Or hey, better yet. Go buy one of those wonderful Czech computers that are made in your fine country. Oh wait. You don’t have any computer companies? Ty vole, I’ve got an idea. Maybe you kids should start your own computer company. You know, like sell your car and beg some money from relatives and buy some components and start putting together machines in your garage. Work your ass off, hire the best people you can find, work your ass off some more and change the world. Then, in thirty years, when you’ve created the most beautiful machines ever known to mankind, you can have some punks deface your store and gripe about you being a rapacious exploiter. That’s how the world says “Thank you.” Or should I say, “Dekuji.” Or is it “Polib mi prdel”? I always get them confused.

Wednesday, July 11, 2007

It’s called "zeitgeist," have you heard of it?

Every picture tells a story, and a picture is worth ten thousand words, and “Un bon croquis vaut mieux qu’un long discours,” as Napoleon once said to Josephine. [enough! we get it! ed.] Much love to Dear Reader Tom who was inpsired by my earlier post about our stock price and spent some time creating this wonderful graphic using the Web 2.0 mash-up tools in Yahoo Finance. Also, Tom, thanks for teaching me a new word. I don’t speak Dutch but it’s cool to add to my vocabulary. And since you alluded to this in your email, yes, as the Dutch would say, I am engaging in a bit of schadenfreude.

Saturday, July 7, 2007

Thanks, Spiegel Catalog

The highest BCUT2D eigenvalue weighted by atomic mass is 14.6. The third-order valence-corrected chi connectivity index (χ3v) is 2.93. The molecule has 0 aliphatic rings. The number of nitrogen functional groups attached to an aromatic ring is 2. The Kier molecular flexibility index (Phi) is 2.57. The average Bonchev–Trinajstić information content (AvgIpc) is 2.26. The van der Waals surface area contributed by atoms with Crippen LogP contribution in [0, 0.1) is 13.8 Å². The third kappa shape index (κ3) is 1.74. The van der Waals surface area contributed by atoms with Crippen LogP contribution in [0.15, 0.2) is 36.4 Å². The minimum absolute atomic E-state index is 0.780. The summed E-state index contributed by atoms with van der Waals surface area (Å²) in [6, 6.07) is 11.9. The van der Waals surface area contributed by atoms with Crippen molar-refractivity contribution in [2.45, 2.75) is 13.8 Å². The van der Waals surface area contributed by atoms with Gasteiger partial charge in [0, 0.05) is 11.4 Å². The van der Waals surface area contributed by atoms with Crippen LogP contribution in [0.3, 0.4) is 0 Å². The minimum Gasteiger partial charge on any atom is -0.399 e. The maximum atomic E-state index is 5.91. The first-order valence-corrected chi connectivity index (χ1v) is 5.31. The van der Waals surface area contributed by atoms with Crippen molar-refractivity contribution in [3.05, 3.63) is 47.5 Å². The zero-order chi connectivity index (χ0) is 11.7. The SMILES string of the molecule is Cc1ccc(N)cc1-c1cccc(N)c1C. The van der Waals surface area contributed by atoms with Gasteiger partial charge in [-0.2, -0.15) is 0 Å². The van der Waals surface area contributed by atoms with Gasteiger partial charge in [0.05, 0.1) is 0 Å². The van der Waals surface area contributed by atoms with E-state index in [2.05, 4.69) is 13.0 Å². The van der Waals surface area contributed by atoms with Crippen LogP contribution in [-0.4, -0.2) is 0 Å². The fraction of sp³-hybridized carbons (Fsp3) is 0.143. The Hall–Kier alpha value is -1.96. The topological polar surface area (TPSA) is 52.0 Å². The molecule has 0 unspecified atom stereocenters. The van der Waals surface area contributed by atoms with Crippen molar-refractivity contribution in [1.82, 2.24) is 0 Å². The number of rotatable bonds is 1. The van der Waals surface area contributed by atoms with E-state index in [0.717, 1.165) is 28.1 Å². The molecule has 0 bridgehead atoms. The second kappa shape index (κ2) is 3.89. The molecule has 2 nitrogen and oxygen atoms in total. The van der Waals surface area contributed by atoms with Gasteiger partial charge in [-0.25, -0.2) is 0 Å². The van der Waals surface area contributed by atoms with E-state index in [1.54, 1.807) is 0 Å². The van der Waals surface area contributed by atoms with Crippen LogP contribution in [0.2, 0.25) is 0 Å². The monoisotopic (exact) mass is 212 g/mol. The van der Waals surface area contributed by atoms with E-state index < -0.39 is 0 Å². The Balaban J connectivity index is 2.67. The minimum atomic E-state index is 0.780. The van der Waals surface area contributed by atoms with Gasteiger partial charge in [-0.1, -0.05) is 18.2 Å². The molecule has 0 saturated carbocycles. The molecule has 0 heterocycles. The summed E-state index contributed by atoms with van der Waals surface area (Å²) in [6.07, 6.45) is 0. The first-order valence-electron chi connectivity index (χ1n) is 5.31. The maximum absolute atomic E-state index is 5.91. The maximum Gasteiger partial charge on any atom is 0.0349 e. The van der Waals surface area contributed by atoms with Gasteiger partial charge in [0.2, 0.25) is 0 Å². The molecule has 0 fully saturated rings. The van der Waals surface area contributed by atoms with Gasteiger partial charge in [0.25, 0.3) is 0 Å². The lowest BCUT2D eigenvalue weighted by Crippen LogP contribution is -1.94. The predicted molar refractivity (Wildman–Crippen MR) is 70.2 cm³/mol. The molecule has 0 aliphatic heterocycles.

So on Thursday we suddenly got hit with this huge surge in traffic and we couldn’t figure out why. Turns out it was because of this article in some German version of our Spiegel catalog. I don’t read Swiss so I can’t make any sense of it but I’m told it’s mostly positive. Apparently this Spiegel publication is very widely read in Europe, and all these daffy Euros, including many Italians, clicked on the link in the article and found this blog. So that explains all the traffic. It also explains the huge list of corrections to this recent article that I wrote about Fiat. It’s really worth taking another look at the article and then reading the numerous comments.

I’d like to address these concerns with the following correction:

A recent post about Fiat in the FSJ blog contained several errors. Tripoli is not in Italy, as we reported. Sicilian is not the language of Italy, as we reported. And “vaya con dios” is an expression in Spanish, not in Italian or Sicilian. We regret the errors and apologize to any Italians, Spaniards and Moroccans who might have been offended. I’ve instructed my team at Apple to create a new Foreign Language And Geography (FLAG) squad to start checking my items before they’re published. Items that have been checked — starting with this one — will have a label called “Foreign Language And Geography (FLAG).”

Thursday, July 5, 2007

Fiat wants to be Apple

And they’re thinking the new Cinquecento can be the iPod of cars. They’ve even gone so far as to rip off our “Think Different” advertising style in their new ad for the car, with shots from “Cinema Paradiso” wrapped around pictures of famous Italians. Now look. I love Italian cars. I wouldn’t buy them, but I love the way they look. The new Cinquecento, which appears at the end of the spot, is really a nice-looking small car. I wish Fiat well with this campaign. It’s a lovely spot, and I could understand it even though I don’t speak a word of Sicilian and I’ve never set foot in Tripoli. I just wish they were paying us a little bit for stealing our ideas. Oh well. Vaya con dios, as you guys would say. Much love to reader Mattia who sent us this link.